Ghosts of the Republique narrates the experience of two men whose parental aspirations were blocked by French law and therefore sought haven in Las Vegas, where, thanks to Crystal, the surrogate mother, they became the parents of two “children”. The directors leave out children’s rights and admit wanting to create an advertisement to change the way people think, and hence change society.
After the exploits of the ‘surrogate mother’ influencers Jessica Girado, who narrated the adventure for her followers day by day, or Breana Lockwood, who explained for her 165,000 followers how her 51 year old mother had given birth to a daughter for her – as if it’s a wonderful idea for a grandmother to give birth to her own granddaughter – the never-ending womb-for-rent propaganda is now advocating a return to more traditional but no less insidious methods.
Proof of this may be seen in the posting of Ghosts of the Republique on Amazon Prime, iTunes, and other platforms. This is a new 80 minute documentary narrating the experience of Aurelien and Nicolas, a couple of 30 year old homosexuals whose parental aspirations were blocked by French law. They therefore travelled to Las Vegas to find a remedial and thanks to the encounter with Ms Crystal, they became the parents of two “children”.
In theory, this is an experience that could also have been presented as an exposé of wombs-for-rent, a practice well known as a response to claims advanced as a right more than parental desires: what a pity that, on the contrary, Ghosts of the Republique is nothing more than sheer propaganda. This is not argued by some of its critics, but admitted by its authors themselves, who stress their aspiration to change the mind frame of people about what a family is today.
“The idea of what a family is”, asserts Jonathan Narducci, the director of the documentary, “is one of the most important pillars of society, and Ghosts of the Republique reveals that the definition of family is in constant evolution”. Therefore, there is no need to suppose that the aim of this film is to manipulate people, because this is openly admitted in black and white. Moreover, the title of this documentary was by no means a casual choice. In fact, Ghosts of the Republique refers to the ‘children of Aurelien and Nicolas, who, in the light of prohibitions now in force, are not recognised as such according to French law. Those who clearly come across as cruel are not those who carry out or promote a practice as aberrant as womb-for-rent, but rather those who prescribe specific prohibitions in an effort to impede it in order to protect the dignity of minors, who must not become mere commodities, and the dignity of women.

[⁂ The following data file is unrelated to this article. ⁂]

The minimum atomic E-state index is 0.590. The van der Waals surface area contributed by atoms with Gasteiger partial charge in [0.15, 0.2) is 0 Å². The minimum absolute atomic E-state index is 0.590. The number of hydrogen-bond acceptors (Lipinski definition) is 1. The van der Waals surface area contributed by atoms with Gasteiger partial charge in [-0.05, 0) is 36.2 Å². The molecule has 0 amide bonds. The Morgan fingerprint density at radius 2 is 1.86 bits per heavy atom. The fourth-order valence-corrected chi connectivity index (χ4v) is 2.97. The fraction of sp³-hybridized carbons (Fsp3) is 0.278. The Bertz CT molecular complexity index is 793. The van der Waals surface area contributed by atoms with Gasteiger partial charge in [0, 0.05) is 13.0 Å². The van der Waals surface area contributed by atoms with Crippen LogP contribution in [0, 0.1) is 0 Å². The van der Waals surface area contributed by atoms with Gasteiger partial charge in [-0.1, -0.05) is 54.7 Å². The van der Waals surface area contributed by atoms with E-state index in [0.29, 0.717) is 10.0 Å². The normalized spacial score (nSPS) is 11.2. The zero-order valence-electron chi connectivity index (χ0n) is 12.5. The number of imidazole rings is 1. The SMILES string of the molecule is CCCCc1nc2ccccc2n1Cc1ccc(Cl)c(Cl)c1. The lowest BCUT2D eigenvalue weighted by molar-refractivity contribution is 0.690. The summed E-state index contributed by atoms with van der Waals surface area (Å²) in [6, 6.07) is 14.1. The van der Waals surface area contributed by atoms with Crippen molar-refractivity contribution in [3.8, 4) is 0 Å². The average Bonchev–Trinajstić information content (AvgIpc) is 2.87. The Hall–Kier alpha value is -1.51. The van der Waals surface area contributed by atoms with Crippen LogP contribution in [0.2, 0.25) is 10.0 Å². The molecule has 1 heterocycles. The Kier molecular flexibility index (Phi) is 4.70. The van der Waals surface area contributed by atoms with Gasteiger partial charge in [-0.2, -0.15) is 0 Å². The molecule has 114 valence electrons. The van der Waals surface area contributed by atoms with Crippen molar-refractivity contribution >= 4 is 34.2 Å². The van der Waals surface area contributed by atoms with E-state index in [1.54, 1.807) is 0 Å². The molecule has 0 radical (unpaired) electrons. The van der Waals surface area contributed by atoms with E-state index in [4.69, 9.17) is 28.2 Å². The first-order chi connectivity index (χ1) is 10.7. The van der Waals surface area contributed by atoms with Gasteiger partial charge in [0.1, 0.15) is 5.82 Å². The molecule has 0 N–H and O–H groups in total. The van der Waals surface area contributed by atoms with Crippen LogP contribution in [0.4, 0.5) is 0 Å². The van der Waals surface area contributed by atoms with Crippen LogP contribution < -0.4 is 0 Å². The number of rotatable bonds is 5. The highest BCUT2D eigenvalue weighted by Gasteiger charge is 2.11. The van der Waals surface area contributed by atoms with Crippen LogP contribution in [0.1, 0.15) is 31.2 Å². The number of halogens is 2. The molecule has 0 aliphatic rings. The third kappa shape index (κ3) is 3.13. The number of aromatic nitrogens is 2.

Regarding the dignity of women, another gem in this documentary is its presentation of the surrogate mother as quite simply enthusiastic about her role. The aforementioned Ms Crystal, whose husband appears in the background at a certain point, considers her rented womb to be something very normal, adding that she is in affectionate and constant contact with the two “fathers”. “Aurelien and Nicolas”, as she disclosed in a recent interview, “have become a second family for me. I’m often in touch with them, and we had planned to spend a week together at the beginning of this year, but Covid made that impossible. We can’t wait to get together again. The bond created by this unique and intimate experience is incomparable”.
In their turn, the mass media that reported this are presenting the documentary as fundamental in order to understand what is behind surrogate maternity. As the Los Angeles Times promises, for example, Ghosts of the Republique “will open viewers’ eyes so they may glimpse the dramatic times impacting gay couples in order to become parents”. Fine, but what about the children’s point of view? Theirs is the right to have a father and a mother: what about that? Strangely enough, this new film doesn’t seem to worry about that at all: this is neither the first time, nor can it be considered a coincidence.
In fact, it is nothing new for the well-oiled propaganda machine promoting womb-for-rent to play aloud the chords of emotivity. In other words, with rather soul-touching background music, it narrates stories of parental aspirations lived by couples who “love one another” and are impatient “to give love”, even reaching the point of presenting to the public – something not that easy, objectively speaking – surrogate mothers happy about their “work”. Nonetheless, and pay attention to this, not once is the point of view of the child considered. How come? Most likely because if it was considered, the horrendous and callous reality of the womb-for-rent would appear in all its cruelty: and this, for those using clever ploys to change the rules of the game, is simply inadmissible.